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Rollerblading Vogue model who smashed Goldman Sach’s worker’s skull banned from skating in London

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Rollerblading Vogue male model who smashed Goldman Sachs worker’s skull when he crashed into her – leaving her career in tatters – is banned from skating on London’s streets

  • Patrick Nodanche, 28, of Leytonstone smashed into Jean Hu, 35, in West End  
  • The 35-year-old investments expert was left with a fractured skull after crash
  • Male model received 15-month prison sentence suspended for 18 months 

Patrick Nodanche (pictured outside court today) received a suspended sentence after crashing into the investment expert

A rollerblading Vogue male model’s high speed crash into a female pedestrian left the investments expert with a fractured skull and her lucrative career in tatters.

French-born Patrick Nodanche, 28, of Leytonstone, east London, received a suspended prison sentence and has been banned from rollerblading in the West End.

The six foot two fashion model has also worked for luxury brands Tommy Hilfiger, Canali, Giorgio Armani and Dolce & Gabbana.

London Business School graduate Jean Hu, 35, – affectionately known as JingJing – was crossing Haymarket outside Planet Hollywood after leaving her St. James’s Square office when struck by Nodanche.

She suffered a fractured skull, bleeding on the brain as well as cuts and bruises, particularly to her forehead and scalp and spent eight days in hospital and needed specialist home care.

Nodanche, who is represented by modelling agencies in London, New York, Milan and other major cities around the world pleaded guilty to inflicting grievous bodily harm on October 27, last year.

Six months after the incident she had still not returned to work for the mining company and was suffering from tinnitus and had difficulty concentrating.

The former Goldman Sachs specialist had to abandon her six-figure job when it relocated to Singapore because her injuries make long-distance travel impossible.

Patrick Nodanche (pictured, with rollerblades) ploughed into Jean Hu whose career suffered a hammer blow due to her injuries

Patrick Nodanche  ploughed into Jean Hu (pictured) whose career suffered a hammer blow due to her injuries

Patrick Nodanche (left, with rollerblades) ploughed into Jean Hu (right) whose career suffered a hammer blow due to her injuries 

Jide Lanlehin, defending the model, told Southwark Crown Court: ‘He is very distraught and distressed about it. Officers on the day recorded his concerns and he administered first aid.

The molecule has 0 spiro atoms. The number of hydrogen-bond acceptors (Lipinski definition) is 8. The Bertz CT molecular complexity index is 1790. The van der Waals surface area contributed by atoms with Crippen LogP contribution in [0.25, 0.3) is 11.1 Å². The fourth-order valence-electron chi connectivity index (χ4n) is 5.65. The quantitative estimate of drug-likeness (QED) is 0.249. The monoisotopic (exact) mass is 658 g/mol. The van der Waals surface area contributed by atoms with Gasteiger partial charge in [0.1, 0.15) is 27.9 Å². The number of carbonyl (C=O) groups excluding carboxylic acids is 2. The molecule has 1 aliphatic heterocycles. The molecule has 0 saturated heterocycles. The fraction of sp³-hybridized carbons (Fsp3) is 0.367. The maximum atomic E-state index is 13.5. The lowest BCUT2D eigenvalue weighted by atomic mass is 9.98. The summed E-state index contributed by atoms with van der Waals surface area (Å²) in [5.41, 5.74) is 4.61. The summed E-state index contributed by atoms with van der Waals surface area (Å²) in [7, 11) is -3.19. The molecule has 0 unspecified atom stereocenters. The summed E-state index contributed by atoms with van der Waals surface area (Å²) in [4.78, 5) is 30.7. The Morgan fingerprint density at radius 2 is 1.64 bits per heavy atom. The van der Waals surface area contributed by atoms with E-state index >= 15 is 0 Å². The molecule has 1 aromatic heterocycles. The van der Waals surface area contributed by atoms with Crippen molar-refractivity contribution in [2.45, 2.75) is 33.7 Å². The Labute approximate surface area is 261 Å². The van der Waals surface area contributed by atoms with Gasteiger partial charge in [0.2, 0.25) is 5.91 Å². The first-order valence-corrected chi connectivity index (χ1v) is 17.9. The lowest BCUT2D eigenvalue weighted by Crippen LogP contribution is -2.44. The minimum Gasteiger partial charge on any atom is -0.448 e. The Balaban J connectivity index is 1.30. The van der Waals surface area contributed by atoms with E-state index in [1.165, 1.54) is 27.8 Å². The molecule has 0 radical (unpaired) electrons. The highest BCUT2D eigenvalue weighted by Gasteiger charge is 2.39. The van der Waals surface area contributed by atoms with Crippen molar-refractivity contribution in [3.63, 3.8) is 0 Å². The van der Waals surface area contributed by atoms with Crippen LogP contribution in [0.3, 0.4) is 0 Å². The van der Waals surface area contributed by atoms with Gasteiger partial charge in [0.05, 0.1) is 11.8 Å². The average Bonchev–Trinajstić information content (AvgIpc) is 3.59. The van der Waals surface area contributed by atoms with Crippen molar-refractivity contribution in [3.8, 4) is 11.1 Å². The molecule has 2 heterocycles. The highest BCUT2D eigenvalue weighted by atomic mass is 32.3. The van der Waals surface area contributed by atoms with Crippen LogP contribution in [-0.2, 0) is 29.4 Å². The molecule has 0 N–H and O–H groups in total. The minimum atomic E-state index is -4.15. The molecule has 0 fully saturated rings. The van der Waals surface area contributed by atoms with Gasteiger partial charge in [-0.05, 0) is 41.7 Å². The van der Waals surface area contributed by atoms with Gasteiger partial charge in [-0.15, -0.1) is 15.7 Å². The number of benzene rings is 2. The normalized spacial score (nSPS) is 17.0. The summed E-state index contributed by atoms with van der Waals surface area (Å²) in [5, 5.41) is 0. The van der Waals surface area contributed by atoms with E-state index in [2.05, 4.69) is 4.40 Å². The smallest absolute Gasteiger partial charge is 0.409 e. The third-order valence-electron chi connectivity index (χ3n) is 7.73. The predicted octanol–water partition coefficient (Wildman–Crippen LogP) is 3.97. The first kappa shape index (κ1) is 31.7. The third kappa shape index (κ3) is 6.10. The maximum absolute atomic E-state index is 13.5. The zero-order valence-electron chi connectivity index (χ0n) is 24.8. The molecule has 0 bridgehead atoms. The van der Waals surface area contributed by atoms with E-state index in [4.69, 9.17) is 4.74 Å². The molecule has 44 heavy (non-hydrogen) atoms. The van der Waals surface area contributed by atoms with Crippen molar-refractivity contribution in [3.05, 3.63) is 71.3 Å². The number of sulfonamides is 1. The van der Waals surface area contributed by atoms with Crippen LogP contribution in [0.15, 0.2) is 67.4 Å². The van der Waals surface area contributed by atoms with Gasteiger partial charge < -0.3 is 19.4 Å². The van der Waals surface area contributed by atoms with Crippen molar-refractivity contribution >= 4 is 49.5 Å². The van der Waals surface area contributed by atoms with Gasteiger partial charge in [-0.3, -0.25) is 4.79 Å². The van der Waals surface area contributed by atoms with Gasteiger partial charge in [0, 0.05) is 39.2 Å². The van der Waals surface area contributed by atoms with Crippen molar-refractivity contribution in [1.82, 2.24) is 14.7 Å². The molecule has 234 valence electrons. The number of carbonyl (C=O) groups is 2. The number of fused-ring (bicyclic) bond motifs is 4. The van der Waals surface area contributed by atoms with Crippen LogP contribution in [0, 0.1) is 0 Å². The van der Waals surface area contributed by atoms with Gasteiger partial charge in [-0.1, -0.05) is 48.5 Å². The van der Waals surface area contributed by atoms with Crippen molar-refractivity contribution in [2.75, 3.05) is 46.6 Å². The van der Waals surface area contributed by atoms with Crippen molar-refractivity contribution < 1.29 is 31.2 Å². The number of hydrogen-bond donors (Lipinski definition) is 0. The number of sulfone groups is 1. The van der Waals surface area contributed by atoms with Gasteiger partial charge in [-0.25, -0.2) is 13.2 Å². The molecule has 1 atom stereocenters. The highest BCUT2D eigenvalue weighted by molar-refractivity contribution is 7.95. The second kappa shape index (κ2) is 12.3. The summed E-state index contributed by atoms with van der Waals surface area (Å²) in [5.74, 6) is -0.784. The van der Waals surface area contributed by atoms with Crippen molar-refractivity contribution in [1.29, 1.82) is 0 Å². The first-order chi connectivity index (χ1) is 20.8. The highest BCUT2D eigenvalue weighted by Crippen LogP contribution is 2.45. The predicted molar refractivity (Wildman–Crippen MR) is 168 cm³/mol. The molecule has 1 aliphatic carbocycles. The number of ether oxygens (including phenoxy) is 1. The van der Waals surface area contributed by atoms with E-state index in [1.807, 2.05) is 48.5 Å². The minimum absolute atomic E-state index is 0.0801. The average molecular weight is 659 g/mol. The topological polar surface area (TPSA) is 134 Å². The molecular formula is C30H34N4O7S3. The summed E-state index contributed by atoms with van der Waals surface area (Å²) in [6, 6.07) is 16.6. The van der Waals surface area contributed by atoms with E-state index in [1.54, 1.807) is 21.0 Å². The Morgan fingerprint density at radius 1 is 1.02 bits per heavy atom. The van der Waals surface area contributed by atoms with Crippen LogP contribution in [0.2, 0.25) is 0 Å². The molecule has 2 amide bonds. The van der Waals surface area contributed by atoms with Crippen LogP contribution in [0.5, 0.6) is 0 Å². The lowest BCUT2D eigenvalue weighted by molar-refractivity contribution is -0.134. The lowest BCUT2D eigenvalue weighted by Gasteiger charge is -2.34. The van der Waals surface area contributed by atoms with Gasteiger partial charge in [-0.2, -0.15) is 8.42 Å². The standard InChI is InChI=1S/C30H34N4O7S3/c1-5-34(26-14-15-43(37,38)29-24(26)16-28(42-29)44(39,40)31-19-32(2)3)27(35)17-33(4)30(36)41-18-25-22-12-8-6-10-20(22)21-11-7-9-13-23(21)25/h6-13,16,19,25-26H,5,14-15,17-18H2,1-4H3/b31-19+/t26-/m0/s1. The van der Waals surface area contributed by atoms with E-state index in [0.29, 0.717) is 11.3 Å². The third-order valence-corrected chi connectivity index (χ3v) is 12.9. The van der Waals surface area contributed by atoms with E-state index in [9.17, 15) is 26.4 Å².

‘It was a split-second decision. The light was on amber and the road seemed clear, but a person stepped out and there was a collision.

‘He travelled in the ambulance with her out of concern for her well-being and remains concerned for the plight of the complainant.’

Jean Hu (pictured outside court today) suffered a fractured skull when the male Vogue model crashed into her in the West End 

Jean Hu (pictured outside court today) suffered a fractured skull when the male Vogue model crashed into her in the West End 

Prosecutor Mr. Steven Mould said: ‘This is a very unusual case. Ms Hu left work and was crossing the road a little bit away from the pedestrian crossing and Mr. Nodanche was on rollerblades on the road.

‘He hit Ms Hu and caused injury, inflicting a fractured skull and a haemorrhage.

‘He did not intend to cause injury and the offence is based on recklessness rather than intent.

‘There are continuing issues with Ms Hu, but the physical aspects in the main have been resolved.

‘Clearly there are issues that continue, phycological consequences in relation to this. She gets tired very easily and suffers with fatigue.’

Is it legal to rollerblade on UK roads? 

There is a grey area  surrounding the use of in-line skates and rollerblades  

There is nothing in the Highway Code which says they are illegal on the roads

But there are bylaws which say there should be no skating in such a manner as to cause danger or nuisance or give reasonable grounds for annoyance to other persons in any area covered by the prohibitive bye-laws (which includes most city centres at this point)

Bylaws also remind parents to remind their children ‘not to rollerblade or skate on the road’  and where possible  use playgrounds or parks where there are special areas provided. 

Ms Hu is now attempting a career re-start. ‘However, she feels she won’t be able to get a job at the same level.’

Judge Sally Cahill QC said: ‘This is very serious injury. He decided to use an unusual form of transport on the public highway.

‘It is almost more dangerous because he does not have any brakes and this is almost in the category of having a weapon.

‘He is going down a main busy street, knowing he can’t stop. A highly reckless act.’

The judge told Nodanche: ‘Although not on the crossing Ms Hu was only a few yards down from it and the lights were in her favour.

‘You came at great speed along Haymarket in a crouched position and stood as you got close to her.

‘You did not have the facility of putting on any brakes. The speed you were going at was a huge contributory factor.

‘The effect on Ms Hu was substantial. She was knocked unconscious and suffered an extremely severe head injury, a fractured skull and bleeding into the skull and still suffers from that.’

Nodanche was sentenced to fifteen months imprisonment, suspended for eighteen months and ordered to complete 200 hours community service.

He was also made subject to a two-year Criminal Behaviour Order, prohibiting rollerblading in London; had the skates confiscated and must pay £500 compensation to Ms Hu.



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